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Long Term Care Lessons Learned from Losing My Daddy

It’s hard to believe it’s been a little more than a year since my Father passed away. As difficult was it was for my family, I find comfort in knowing we could plan how he spent his last days.

After 42 years of marriage, my Mom was left to make some hard decisions about my Daddy’s care. He’d had several hip surgeries after bad falls due to neuropathy, then a lung cancer diagnosis followed my lung surgery. Dementia had also set in. So my once strong and active Father was unable to walk or make any decisions about his care.

One of the most painful memories for me is that the first time my Daddy met my A.J. in 2010, he was in the hospital. My Father was recovering from surgery and was almost too weak to hold my 15 pound baby. But since I always have a video camera handy, I captured the moment Grandaddy met his grandson.


After several months in and out of a rehabilitative nursing home, my Mom chose at-home hospice care for my Father. It turned out to be the best financial and emotional decision for our family. She fed him his meals, nurses and aides came daily to check his wounds and vital signs. Me, my siblings, nieces and nephews were able to visit him anytime we wanted. His barber even came to our home to cut his hair and give him a shave.

At the end of 2010, we changed our holiday plans from our annual visit to my sister’s house in Maryland. Instead, we had Christmas at my parent’s home in New York.

Christmas Day was even more heartfelt because we had A.J.’s baby dedication (or what you might know as a christening) on Christmas morning. My youth pastor stopped by our home that morning to bless A.J. and dedicate him to the Lord. This way my Daddy didn’t have to be transported back and forth to church, which would have been very painful and tiring for him. I think that’s the last time my Daddy held A.J., his youngest grandchild.

Things moved so quickly between me and my husband with our engagement, wedding and pregnancy all within three months of 2009, we hardly had time to talk about switching our bank accounts and choosing A.J.’s guardians let alone long-term care.

Part of me thinks it’s something I’ll face sooner than my husbandm since I’m nine years older than him. But age shouldn’t really be a factor. Anything can happen. A car accident. A sudden illness. They can all make us face a long-term care decision.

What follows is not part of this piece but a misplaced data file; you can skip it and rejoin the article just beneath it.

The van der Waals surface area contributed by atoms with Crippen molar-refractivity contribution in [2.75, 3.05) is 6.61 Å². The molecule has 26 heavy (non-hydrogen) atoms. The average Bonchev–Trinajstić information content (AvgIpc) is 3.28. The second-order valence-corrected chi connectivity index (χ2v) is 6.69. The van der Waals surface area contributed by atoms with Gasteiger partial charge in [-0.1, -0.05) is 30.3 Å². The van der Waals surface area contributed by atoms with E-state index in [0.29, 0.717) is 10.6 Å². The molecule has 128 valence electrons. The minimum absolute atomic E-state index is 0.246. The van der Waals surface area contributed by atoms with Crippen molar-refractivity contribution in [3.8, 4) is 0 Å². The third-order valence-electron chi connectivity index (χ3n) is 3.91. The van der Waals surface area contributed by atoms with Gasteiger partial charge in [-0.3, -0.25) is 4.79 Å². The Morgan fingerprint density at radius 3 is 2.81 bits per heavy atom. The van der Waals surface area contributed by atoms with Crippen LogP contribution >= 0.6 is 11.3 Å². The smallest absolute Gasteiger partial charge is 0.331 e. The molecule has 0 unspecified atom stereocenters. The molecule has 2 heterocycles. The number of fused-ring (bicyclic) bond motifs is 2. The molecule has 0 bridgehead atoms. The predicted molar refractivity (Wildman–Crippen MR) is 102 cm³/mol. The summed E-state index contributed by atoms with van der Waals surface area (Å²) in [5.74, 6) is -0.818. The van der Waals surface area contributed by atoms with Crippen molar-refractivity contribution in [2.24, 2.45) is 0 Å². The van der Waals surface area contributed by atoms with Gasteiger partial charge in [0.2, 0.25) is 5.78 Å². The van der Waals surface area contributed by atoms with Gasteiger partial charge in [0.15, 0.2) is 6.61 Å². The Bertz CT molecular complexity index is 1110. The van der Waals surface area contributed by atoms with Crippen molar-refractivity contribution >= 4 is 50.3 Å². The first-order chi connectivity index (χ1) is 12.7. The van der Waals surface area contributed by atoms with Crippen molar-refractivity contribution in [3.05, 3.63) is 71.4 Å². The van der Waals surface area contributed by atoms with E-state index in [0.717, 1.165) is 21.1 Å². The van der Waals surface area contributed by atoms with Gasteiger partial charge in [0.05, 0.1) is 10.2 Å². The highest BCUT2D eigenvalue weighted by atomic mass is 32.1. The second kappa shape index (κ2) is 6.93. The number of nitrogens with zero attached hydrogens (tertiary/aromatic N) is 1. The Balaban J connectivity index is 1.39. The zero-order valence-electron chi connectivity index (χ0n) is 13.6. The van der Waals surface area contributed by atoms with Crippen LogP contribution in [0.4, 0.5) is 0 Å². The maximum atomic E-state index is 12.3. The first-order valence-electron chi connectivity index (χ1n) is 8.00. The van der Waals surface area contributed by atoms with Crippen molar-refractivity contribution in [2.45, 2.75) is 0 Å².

Have you told your loved ones how you’d like to spend your last days? At home or in a hospice? Are your long-term care plans written out for your family members to refer to in case you’re not able to communicate?

Disclosure: This post is presented by Genworth Financial 

where you can learn more about mortgages and planning ahead for your family’s future. 

All thoughts & opinions are 100% my own.

About Joyce Brewer

Creator & Host of Mommy Talk Show. Emmy award-winning TV journalist.Wife & Mommy; Mom Blogger; Social Media Coach; Long Island, New York transplant living in Atlanta, GA. Follow Joyce on Twitter @MommyTalkShow Author of Use What You Know: A Business Idea Guide for Moms featuring interviews with mompreneurs who created businesses using their skills & backgrounds.

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3 comments

  1. Somethings you never want to think about or plan for…this is one of them!
    Krystyn recently posted..The lost one (The sappy one) | WW

  2. This has actually been a topic of discussion in our family lately. We just recently lost my Grandmother, which myself and my parents were caregivers for. It is an overwhelming topic and one we are all taking a little more seriously now.
    I am so sorry for the lose of your Daddy! I am so tickled though that you are the video queen and have memories captured to show A.J. As he gets older.
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